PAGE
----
The 25-year “Special Reconstruction Tax” of Jan 1, 2013 — yet another GOJ leech on the Japan workers’ payroll?
Posted by debito on February 17th, 2013
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Hi Blog. A couple of weeks ago I received this:
January 30, 2013
Thank you very much for contributing your articles to The Japan Times.
We would like to inform you that the special reconstruction income tax, introduced by the government to secure financial resources for reconstruction after the Great East Japan Earthquake of March 2011, took effect on January 1, 2013. This tax is imposed on individuals and corporations – both Japanese and foreign – at a rate of 2.1 percent over a 25-year period through 2037.
As a result, the total withholding tax rate deducted from the manuscript fee will rise from 10 percent to 10.21 percent for residents in Japan, and from 20 percent to 20.42 percent for overseas residents, starting with the February payment for articles carried in The Japan Times in January.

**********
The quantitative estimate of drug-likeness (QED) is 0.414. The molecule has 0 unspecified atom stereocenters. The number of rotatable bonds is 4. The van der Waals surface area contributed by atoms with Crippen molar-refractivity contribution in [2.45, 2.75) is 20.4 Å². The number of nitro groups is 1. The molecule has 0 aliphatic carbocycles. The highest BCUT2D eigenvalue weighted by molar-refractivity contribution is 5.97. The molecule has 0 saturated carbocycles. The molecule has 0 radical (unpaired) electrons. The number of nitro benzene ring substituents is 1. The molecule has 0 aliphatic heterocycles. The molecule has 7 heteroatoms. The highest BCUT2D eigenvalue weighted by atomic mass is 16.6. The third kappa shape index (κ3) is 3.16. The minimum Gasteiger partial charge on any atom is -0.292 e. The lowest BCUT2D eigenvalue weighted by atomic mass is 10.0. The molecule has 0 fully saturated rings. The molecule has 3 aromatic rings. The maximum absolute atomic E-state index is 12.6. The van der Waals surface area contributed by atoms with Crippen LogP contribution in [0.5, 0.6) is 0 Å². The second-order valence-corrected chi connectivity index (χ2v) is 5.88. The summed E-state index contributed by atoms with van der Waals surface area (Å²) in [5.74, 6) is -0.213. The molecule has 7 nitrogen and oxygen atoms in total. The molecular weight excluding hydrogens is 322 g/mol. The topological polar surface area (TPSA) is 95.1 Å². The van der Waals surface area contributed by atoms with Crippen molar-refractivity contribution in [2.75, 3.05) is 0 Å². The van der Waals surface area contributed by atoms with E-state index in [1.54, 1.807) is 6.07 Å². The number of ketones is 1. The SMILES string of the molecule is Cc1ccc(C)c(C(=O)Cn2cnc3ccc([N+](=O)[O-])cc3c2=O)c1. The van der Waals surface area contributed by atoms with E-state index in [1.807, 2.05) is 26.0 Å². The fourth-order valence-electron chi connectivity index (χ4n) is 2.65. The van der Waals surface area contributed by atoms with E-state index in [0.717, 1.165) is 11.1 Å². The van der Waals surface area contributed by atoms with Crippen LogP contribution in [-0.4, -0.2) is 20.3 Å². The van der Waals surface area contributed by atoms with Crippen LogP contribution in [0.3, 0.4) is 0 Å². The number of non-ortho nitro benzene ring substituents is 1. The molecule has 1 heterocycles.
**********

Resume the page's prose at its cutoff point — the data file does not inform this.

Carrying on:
Thank you for your understanding and cooperation.
The Japan Times
This post is not to criticize The Japan Times (who clearly have no control over this circumstance whatsoever). But have others also received word of yet another tax on income to go towards “reconstruction”?
We’ve already seen where money earmarked for “disaster relief” has been going — to fund corrupt bureaucratic practices within the GOJ (e.g., “road building in distant Okinawa; prison vocational training in other parts of Japan; subsidies for a contact lens factory in central Japan; renovations of government offices in Tokyo; aircraft and fighter pilot training, research and production of rare earths minerals, a semiconductor research project and even funding to support whaling“). I’ve also heard of pay cut after pay cut in the academic communities for “reconstruction”, with little to no accountability over the funds afterwards (one case I’ve heard of is where the gakuchou of a major national university has been sequestering monies into an account to earn interest for his own purposes).
What say other readers of Debito.org? We’ve already discussed extensively how the Post-Fukushima Debacles have laid bare just how irredeemably broken Japan’s system is (see related articles here, here (item #2), here, here, here, here, here, here, here, and here). Are you also seeing more skimming, both GOJ and non-GOJ related, from your paychecks for “reconstruction”? Just how bad do things have to get before people say “enough”? Arudou Debito